We can expect to hear the same voices that didn’t like the fact that Rolfe Commissiong was chosen to head up the BRRI; I wouldn’t be surprised if we hear the same voices that time after time have stood against progress and change to begin tuning up their propaganda machine to obstruct, obfuscate and oppose that which is right and just for all Bermudians.

And as those voices begin to sing that old familiar refrain, they will be met by new voices both black and white saying that you will never silence us again.

The action to address race in Bermuda included a study by Professor Ronald Mincy who identified several key factors that contribute to the marginalization of our young black men.  He determined ways to prevent future generations of young black men from being excluded from opportunity in their own country and ways to bring those already on the outside back into the economic and social mainstream of Bermuda.  The findings of the Mincy Report have already begun to change the way government approaches expanding opportunity, improving education and rehabilitating Bermudians who have fallen into a life of crime.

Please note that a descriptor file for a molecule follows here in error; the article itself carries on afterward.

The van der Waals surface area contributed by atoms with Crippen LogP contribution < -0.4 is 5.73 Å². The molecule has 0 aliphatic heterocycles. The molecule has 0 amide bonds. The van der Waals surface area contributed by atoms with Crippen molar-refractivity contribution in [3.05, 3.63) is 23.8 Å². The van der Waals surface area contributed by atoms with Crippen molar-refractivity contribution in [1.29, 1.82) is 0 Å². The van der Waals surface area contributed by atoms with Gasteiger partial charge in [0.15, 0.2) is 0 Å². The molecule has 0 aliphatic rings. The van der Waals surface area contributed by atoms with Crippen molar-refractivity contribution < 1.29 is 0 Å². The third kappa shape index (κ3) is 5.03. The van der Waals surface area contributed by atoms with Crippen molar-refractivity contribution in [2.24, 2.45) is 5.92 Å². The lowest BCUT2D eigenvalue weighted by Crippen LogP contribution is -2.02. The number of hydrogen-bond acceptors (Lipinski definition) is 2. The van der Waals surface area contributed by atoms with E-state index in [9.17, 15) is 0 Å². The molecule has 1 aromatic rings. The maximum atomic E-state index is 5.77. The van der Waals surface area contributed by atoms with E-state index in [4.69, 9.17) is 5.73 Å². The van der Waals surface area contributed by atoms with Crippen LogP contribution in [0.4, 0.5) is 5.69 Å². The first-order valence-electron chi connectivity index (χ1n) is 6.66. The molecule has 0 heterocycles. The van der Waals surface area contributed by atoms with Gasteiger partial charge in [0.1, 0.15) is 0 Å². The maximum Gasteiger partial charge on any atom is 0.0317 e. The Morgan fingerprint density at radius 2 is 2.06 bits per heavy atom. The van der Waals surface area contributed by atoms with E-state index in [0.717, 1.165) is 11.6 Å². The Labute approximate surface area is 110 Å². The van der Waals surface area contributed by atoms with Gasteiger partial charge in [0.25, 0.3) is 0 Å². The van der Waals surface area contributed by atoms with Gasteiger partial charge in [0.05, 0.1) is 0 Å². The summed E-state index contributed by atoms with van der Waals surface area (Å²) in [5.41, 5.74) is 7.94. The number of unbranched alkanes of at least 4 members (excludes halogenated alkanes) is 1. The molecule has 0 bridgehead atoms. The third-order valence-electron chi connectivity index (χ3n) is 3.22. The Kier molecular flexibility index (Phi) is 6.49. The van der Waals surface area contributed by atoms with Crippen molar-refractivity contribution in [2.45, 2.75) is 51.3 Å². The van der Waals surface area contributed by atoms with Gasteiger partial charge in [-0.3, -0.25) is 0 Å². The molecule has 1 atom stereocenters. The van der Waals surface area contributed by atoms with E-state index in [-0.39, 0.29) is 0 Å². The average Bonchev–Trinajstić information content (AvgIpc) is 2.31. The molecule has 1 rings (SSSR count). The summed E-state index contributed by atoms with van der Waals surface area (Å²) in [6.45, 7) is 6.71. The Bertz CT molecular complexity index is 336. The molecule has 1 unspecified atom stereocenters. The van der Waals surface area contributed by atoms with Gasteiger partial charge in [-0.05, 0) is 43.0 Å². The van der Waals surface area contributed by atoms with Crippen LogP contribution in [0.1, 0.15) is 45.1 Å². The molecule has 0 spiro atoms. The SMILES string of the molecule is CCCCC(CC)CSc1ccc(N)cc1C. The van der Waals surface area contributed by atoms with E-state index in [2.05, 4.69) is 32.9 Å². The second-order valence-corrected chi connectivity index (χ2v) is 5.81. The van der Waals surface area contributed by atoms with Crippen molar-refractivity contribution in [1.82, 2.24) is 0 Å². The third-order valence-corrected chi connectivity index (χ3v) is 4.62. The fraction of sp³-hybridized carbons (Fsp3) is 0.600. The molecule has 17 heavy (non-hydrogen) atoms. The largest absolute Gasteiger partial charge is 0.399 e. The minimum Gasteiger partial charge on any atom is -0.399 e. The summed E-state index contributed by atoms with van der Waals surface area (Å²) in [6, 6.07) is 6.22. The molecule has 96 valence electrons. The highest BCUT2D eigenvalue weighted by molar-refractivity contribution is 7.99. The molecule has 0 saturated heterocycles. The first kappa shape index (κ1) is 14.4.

Now that we have become more comfortable discussing race, we will now be more comfortable addressing the legacy of race, the eradication of institutional racism and unearned privilege and how we can form one people out of two Bermudas.  This work will be the challenge facing new leaders and a new generation of politicians.